Rychard Carrington reports on Steve Knightley and Phillip Henry & Hannah Martin - The Junction, Cambridge, 23 February 2012

Steve Knightley
Junction 2, The


It's a sign of good spirit when the main act walks on stage to introduce the support slot. Steve Knightley (chief songwriter and singer for Show of Hands) informed us that for his annual spring solo tour he likes to bring with him an act from his home region of east Devon. Past guests have included Seth Lakeman and Jim Causley; tonight's guests lived a mere two miles from Steve's house: Phillip Henry and Hannah Martin. This duo are getting known on the folk scene as a very promising new act, and rightlyso. Their set was one of musical intelligence, invention, good taste and sheer beauty. Phillip plays excellent slide guitar and harmonica, while Hannah is an accomplished fiddler and fine vocalist. Two highlights were the traditional Death And The Lady, featuring Phillip's extraordinary 'beatbox harmonica', and Hannah's moving tribute to her German great-grandfather, The Painter.  The duo look set to become very successful. (They play Acoustic Routes in CB2, Norfolk Street, Cambridge, on 10 March).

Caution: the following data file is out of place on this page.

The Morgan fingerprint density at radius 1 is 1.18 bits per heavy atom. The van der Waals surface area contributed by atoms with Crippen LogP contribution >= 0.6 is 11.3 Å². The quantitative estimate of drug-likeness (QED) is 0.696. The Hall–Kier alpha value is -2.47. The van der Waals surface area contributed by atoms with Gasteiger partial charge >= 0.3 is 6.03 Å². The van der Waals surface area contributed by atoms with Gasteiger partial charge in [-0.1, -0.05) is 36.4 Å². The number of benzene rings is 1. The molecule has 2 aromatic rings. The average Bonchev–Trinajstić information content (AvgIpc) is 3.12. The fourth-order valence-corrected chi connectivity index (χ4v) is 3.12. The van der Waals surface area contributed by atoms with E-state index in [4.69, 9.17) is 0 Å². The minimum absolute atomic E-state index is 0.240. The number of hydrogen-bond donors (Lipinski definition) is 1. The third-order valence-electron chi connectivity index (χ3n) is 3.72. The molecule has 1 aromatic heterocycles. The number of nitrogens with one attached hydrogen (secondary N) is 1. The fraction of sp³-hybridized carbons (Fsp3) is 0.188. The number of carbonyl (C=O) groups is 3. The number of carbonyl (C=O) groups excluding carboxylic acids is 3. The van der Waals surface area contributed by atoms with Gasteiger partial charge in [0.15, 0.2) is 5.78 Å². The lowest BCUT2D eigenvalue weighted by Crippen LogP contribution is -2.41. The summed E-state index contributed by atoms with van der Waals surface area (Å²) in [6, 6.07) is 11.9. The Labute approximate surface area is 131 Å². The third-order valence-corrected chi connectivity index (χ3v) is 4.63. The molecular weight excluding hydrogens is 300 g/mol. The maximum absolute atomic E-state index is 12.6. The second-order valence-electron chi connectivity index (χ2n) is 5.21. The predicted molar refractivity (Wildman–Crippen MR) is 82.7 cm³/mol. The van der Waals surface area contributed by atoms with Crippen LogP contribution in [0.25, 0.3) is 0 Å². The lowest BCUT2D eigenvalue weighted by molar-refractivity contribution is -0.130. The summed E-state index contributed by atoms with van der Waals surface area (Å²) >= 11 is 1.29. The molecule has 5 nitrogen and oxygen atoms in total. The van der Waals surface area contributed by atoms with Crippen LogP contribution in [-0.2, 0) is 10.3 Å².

Culture Minister Kim Howell's comment in 2001 "listening to three Somerset folksingers sounds like hell" epitomised all that Show of Hands stand against (the remark was responded to in one of Steve Knightley's most popular songs, Roots - not featured this evening). Knightley's music unites folk tradition, rural life, sensitive humane sentiment and forthright, articulate political anger. Authentic folk music is the music of the people and is definitely on the side of the good: Howell's comment is a sad reflection of New Labour's detachment from its socialist routes. Knightley provides politics from the heart that contrasts with the politics from the marketing department delivered by our parliamentary representatives. His social concern naturally extends beyond the narrowly political, just as his desire to chronicle the lives of 'folk' moves naturally between past and present.


The set mostly featured Show of Hands numbers well-known to their many fans (the popularity of Show of Hands, spread gradually by hard gigging rather than high-profile media promotion, is heartening) yet with quite different arrangements. The Galway Farmer was performed solo a cappella, while Widecombe Fair was played with lights dimmed, away from amplification: both of these worked excellently. Other arrangements were enriched by accompaninent from Phillip Henry and Hannah Martin. Audience singing in choruses was frequent. Arrrogance, Ignorance And Greed was particularly stirring: a united expression of feeling about those responsible for our current economic woes ("You're on your yacht / We're on our knees").


The set ended with the tender Now You Know, followed by encores Cousin Jack, Country Life and Aunt Maria. A great, stirring evening. Hats off to Steve Knightley.


(Show of Hands will be perfoming at Ely Folk Festival and Folk By The Oak [at Hatfield House] this summer.)  


Writer: Rychard Carrington